This home, originally the 1931 Beck House, was converted into a Byzantine Catholic Church in 1974. The property was sold to the current owners just over one year ago, and they have worked tirelesslyto restore it as a beautiful single-family home again.
Prominent features of the house include the huge arched, peaked window in the front and a working bell tower above the roof line that echoes a similar bell tower on the northeast corner of the property. These towers, as well as the stucco fence enclosing the courtyard, are additions made by the Byzantine Church and retained by the current owners for their unique charm.
The property is entered through an arched gateway, leading to a front courtyard. Along the walkway are a fountain and an outdoor fireplace – perfect for entertaining. The massive front door is original to the home, and evokes a feeling of entering a mission building. Notice the niches, also original to the home, built in the entryway walls.
During the restoration process, Michelle Lieberman and her husband Lew Aguilar have uncovered original coved plaster ceilings and hardwood floors, and have meticulously restored the home. In some cases where replacement was necessary, they have painstakingly worked to match the original features
Like so many streets here in the Colony, Zeyn Street is named for one of the original vineyard colonists. When John P. Zeyn retired from farming and subdivided his land, Anaheim gained much of the “Northpark District,” the area north of Pearson Park. Wilhelmina Street is named for his daughter “Winnie.”
This honeymoon cottage for Fred Backs, Jr. and his wife, Jessie Melrose, the children of Anaheim pioneer families, was built in 1903. This home is situated in the Melrose/Backs National Register Historic District, and is itself listed on the National Register of Historic Places.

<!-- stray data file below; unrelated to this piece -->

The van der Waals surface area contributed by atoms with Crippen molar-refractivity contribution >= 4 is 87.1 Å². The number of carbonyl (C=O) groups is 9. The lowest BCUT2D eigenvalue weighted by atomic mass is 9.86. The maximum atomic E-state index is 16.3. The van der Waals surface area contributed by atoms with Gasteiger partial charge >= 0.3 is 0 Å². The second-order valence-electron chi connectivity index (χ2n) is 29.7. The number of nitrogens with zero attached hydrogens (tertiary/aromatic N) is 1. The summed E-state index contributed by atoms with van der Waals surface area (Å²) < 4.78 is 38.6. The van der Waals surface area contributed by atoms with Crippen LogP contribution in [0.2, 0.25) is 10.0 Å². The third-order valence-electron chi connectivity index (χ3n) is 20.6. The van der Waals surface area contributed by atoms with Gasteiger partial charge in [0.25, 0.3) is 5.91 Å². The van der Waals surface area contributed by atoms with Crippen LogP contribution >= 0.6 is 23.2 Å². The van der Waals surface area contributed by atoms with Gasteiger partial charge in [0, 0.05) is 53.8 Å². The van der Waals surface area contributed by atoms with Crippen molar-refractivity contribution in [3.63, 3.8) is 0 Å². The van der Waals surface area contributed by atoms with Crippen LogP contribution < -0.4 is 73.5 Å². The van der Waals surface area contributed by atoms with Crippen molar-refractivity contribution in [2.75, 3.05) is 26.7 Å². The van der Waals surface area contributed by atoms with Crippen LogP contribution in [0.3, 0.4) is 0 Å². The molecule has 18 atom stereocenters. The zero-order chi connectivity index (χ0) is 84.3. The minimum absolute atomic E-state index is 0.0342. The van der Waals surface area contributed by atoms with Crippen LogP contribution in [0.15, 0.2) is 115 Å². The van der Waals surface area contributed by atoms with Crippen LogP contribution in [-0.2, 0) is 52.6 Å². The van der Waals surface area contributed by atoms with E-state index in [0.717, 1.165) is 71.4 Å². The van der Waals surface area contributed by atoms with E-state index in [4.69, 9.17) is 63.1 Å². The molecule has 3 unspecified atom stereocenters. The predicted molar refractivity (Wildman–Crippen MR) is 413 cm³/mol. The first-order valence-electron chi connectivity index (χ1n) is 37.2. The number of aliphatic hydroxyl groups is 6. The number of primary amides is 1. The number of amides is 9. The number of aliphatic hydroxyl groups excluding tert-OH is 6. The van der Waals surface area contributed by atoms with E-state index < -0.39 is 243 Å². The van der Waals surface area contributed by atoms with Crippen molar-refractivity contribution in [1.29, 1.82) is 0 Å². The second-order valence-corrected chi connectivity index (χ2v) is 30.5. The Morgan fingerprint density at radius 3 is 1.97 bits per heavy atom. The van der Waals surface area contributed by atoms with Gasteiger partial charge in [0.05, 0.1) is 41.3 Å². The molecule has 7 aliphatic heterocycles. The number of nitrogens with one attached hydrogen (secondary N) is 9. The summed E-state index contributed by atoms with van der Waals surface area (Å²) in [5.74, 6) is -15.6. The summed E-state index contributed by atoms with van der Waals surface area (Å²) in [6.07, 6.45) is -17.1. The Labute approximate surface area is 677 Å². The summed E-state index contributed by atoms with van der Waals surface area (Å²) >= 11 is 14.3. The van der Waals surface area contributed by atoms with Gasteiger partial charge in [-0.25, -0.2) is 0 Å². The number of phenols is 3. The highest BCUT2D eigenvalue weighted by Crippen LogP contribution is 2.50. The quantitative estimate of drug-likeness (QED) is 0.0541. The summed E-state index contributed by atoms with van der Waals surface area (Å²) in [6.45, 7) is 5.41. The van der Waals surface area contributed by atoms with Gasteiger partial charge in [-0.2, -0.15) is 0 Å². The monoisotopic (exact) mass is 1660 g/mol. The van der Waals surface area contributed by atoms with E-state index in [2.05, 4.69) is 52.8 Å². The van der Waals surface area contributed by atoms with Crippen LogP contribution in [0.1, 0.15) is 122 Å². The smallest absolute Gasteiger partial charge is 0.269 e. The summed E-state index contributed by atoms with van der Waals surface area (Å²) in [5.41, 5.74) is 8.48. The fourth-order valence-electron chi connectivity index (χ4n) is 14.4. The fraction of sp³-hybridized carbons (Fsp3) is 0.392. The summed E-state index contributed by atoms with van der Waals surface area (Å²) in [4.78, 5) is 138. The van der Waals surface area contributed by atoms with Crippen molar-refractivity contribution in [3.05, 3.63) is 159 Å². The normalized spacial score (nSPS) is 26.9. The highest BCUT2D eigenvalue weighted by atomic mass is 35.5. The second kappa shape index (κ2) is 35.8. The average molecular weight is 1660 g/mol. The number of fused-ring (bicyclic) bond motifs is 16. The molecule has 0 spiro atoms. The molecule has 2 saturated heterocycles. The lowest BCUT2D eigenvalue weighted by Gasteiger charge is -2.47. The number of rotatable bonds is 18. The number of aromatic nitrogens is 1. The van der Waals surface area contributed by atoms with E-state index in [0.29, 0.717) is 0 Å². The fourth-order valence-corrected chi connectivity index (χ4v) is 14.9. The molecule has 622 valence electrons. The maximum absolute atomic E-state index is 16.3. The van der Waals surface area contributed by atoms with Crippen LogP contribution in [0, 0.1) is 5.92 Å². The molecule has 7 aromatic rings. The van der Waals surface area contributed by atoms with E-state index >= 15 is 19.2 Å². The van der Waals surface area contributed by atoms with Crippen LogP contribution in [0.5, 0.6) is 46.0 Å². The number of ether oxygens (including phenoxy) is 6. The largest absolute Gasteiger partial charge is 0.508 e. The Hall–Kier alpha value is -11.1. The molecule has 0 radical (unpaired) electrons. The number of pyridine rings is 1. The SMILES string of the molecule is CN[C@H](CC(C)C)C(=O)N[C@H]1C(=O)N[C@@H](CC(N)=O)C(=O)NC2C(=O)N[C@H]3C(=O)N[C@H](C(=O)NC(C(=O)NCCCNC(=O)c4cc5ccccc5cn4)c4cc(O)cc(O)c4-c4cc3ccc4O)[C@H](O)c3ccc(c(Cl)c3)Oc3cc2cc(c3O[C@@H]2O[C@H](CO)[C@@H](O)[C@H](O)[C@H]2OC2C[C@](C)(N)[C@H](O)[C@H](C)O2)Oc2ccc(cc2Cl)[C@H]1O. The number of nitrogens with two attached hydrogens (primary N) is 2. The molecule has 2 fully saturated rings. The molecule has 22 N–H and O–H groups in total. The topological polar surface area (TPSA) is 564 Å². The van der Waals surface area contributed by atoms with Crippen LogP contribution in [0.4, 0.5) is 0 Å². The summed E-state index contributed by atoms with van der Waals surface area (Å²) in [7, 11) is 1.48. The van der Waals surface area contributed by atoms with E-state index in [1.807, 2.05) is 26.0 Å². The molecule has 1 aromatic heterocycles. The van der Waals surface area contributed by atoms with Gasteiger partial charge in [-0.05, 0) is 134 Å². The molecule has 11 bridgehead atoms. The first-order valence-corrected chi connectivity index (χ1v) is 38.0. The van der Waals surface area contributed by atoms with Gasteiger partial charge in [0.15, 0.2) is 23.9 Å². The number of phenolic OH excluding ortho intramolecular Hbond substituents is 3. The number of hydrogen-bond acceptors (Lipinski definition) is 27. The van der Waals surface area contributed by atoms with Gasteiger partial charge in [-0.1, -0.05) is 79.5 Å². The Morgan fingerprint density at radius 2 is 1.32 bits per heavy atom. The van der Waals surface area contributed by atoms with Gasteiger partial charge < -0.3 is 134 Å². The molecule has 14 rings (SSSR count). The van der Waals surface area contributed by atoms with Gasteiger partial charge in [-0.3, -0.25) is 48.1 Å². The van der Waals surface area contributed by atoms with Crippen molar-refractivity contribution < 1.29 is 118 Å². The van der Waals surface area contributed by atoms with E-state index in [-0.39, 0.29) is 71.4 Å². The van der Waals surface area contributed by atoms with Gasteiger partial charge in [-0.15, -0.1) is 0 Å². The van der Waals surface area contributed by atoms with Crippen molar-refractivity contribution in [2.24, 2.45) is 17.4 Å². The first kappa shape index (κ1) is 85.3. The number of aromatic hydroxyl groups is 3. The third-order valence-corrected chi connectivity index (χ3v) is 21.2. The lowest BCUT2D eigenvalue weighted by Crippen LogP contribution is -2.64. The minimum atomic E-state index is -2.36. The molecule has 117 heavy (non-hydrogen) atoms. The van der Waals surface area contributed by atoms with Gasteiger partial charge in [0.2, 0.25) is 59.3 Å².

The house originally faced Adele Street, but was turned one quarter in 1911 to match the adjacent home to the south belonging to Mrs. Backs’ parents. To enhance family interaction, both houses had connecting walkways and French doors facing one another. The decorative Victorian-style fretwork in the front parlor is not original to the house. However, since evidence existed of a decorative element here, similar existing woodwork from the senior Backs house was copied for use here. Note the windows throughout the houses: there are a total of 42 diamond panes. A southern addition was built, most likely in the late 1920s, that served for a time as a separate rental property with its own entrance. In the adjoining wall of what is now the dining room, notice the top of the original kitchen window frame rising above the beautiful built-in cabinetry, as well as the wood stove vent in the ceiling.
Keith and Judy Olesen, the owners since 1986, have been active in historic preservation efforts for over 15 years. They have maintained this home’s unique character which, as would not be unexpected for the time period, is a blend of Victorian and Craftsman elements.
A charming oriental-flavored Craftsman home, this house dates to 1911. The house was custom-built next to the Melrose/Backs compound, which is not surprising as it was originally the home of Judge Homer Ames, a law partner and friend of Richard Melrose. After serving as Anaheim’s City Attorney from 1912 to 1925, Ames was appointed to the Superior Court.
This home is a one-of-a-kind design, not seen anywhere else in the city. It is listed on the National Register of Historic Places. The delightful red front door with its Craftsman hardware is sheltered by an almost flat gabled portico supported by heavy brackets. The pronounced horizontal feel is accentuated by a belt course just at windowsill height that separates the narrow clapboard siding above from the wider shiplap below.
The inside of this home is frankly dramatic, as surprising as it is intriguing. The current owners have adopted bold coloration and decorating that is wonderfully unique and adds immeasurably to the enjoyment of the house.
Scott Rummage and Charles Coy discovered this house about four years ago, and have attended to every detail, preserving the old while embellishing both the interior and grounds with a contemporary flair. The home has been recognized with an Anaheim Beautiful award.
has been featured in numerous magazines, and was Anaheim Beautiful’s Sweepstakes Award Winner in 1999. It is also one of the first participants in the Mills Act Program.